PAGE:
Handshake’s growth has been explosive, but the fact that they have three primary audiences — students, universities and employers — can create unique challenges. As they grow, they’ll need to develop different features for each, which can get “complicated and difficult to effectively manage and keep in sync,” says Terri Meade, a Bay Area angel investor and IT consultant.
For Lord, the mission — to help every student get any job they want, regardless of who their parents are or how much debt they have — is personal. “I’m a bit of an underdog with a chip on my shoulder,” he says. OK, but even if he lacks an Ivy League degree, Lord’s path isn’t all that different than Silicon Valley’s hoard of young, White male founders. Notably, when he started Handshake, his dad gave him a $100,000 check to pay off his student loans.
But Lord and his company are opening doors for undisputed underdogs. The startup currently partners with students and alumni from more than 150 Minority Serving Institutions across the country — including Historically Black Colleges and Universities, Hispanic Serving Institutions, American and Pacific Islander Serving Institutions and Tribal Colleges and Universities. The platform also publishes reviews and Q&As to help narrow the knowledge gap for first-generation college students and to provide women with information about entering male-dominated fields like business, finance and tech.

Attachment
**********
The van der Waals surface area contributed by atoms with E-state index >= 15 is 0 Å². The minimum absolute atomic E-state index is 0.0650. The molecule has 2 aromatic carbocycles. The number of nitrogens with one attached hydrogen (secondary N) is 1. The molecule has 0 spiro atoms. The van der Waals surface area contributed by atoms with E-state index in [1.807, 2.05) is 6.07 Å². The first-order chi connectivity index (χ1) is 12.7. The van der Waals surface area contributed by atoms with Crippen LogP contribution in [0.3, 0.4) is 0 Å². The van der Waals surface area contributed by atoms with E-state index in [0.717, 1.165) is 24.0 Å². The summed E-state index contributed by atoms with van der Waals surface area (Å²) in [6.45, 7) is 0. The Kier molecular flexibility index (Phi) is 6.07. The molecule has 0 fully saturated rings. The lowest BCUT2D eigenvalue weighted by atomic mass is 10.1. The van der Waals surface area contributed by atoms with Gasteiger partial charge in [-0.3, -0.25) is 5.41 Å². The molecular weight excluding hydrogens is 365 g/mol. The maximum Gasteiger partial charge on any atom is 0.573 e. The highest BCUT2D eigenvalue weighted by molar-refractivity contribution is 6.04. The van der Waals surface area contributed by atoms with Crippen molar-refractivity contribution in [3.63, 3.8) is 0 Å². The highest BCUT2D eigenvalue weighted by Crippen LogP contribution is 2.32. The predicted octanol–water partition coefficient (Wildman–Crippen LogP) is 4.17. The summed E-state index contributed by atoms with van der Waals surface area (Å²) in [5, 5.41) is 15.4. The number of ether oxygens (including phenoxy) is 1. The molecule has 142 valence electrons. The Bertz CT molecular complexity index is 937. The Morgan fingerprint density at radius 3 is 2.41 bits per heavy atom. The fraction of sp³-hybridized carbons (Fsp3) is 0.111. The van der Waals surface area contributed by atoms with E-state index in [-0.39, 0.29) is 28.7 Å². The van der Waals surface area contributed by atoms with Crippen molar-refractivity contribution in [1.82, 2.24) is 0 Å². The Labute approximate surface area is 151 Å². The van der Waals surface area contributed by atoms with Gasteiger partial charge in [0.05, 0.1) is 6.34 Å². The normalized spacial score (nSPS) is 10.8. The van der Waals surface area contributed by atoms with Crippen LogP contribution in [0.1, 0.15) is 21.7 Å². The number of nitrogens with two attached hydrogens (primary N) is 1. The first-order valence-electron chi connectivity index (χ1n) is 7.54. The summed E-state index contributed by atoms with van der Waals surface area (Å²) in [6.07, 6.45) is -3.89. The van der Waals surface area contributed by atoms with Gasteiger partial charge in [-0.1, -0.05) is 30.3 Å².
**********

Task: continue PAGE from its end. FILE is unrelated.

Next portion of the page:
Can Handshake level the playing field for job-seeking students, regardless of where they go to school or who they know? It’s a compelling question for anyone who’s gotten precisely nowhere on LinkedIn.
Correction: Handshake usage numbers have increased since the initial research for this feature. OZY has updated with the new data.